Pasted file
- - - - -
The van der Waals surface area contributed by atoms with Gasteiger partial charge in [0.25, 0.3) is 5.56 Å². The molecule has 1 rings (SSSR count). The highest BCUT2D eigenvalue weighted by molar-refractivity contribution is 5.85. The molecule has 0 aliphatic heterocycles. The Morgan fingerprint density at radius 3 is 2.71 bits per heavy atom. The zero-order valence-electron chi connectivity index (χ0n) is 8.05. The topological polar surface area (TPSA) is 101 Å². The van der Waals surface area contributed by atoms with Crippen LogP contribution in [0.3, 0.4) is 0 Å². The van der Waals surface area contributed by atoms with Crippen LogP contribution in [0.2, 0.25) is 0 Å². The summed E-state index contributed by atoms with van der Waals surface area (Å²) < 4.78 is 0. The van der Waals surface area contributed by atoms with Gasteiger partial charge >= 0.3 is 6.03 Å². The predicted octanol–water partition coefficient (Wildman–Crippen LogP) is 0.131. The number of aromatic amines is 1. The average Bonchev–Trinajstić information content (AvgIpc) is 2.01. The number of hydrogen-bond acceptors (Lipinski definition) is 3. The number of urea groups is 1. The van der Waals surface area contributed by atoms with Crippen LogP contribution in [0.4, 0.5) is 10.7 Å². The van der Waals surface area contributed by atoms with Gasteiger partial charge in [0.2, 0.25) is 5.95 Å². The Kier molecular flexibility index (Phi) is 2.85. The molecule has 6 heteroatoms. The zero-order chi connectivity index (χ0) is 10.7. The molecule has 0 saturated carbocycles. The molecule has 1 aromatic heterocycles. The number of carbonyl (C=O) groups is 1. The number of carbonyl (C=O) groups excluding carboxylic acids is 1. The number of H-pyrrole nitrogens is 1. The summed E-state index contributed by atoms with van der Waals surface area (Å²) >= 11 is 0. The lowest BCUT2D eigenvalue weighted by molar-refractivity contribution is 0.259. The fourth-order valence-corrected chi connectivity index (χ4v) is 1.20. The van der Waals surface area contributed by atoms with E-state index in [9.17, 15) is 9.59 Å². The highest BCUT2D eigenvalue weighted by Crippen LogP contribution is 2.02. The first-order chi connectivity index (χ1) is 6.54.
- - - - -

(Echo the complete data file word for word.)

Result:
The van der Waals surface area contributed by atoms with Gasteiger partial charge in [0.25, 0.3) is 5.56 Å². The molecule has 1 rings (SSSR count). The highest BCUT2D eigenvalue weighted by molar-refractivity contribution is 5.85. The molecule has 0 aliphatic heterocycles. The Morgan fingerprint density at radius 3 is 2.71 bits per heavy atom. The zero-order valence-electron chi connectivity index (χ0n) is 8.05. The topological polar surface area (TPSA) is 101 Å². The van der Waals surface area contributed by atoms with Crippen LogP contribution in [0.3, 0.4) is 0 Å². The van der Waals surface area contributed by atoms with Crippen LogP contribution in [0.2, 0.25) is 0 Å². The summed E-state index contributed by atoms with van der Waals surface area (Å²) < 4.78 is 0. The van der Waals surface area contributed by atoms with Gasteiger partial charge >= 0.3 is 6.03 Å². The predicted octanol–water partition coefficient (Wildman–Crippen LogP) is 0.131. The number of aromatic amines is 1. The average Bonchev–Trinajstić information content (AvgIpc) is 2.01. The number of hydrogen-bond acceptors (Lipinski definition) is 3. The number of urea groups is 1. The van der Waals surface area contributed by atoms with Crippen LogP contribution in [0.4, 0.5) is 10.7 Å². The van der Waals surface area contributed by atoms with Gasteiger partial charge in [0.2, 0.25) is 5.95 Å². The Kier molecular flexibility index (Phi) is 2.85. The molecule has 6 heteroatoms. The zero-order chi connectivity index (χ0) is 10.7. The molecule has 0 saturated carbocycles. The molecule has 1 aromatic heterocycles. The number of carbonyl (C=O) groups is 1. The number of carbonyl (C=O) groups excluding carboxylic acids is 1. The number of H-pyrrole nitrogens is 1. The summed E-state index contributed by atoms with van der Waals surface area (Å²) >= 11 is 0. The lowest BCUT2D eigenvalue weighted by molar-refractivity contribution is 0.259. The fourth-order valence-corrected chi connectivity index (χ4v) is 1.20. The van der Waals surface area contributed by atoms with E-state index in [9.17, 15) is 9.59 Å². The highest BCUT2D eigenvalue weighted by Crippen LogP contribution is 2.02. The first-order chi connectivity index (χ1) is 6.54.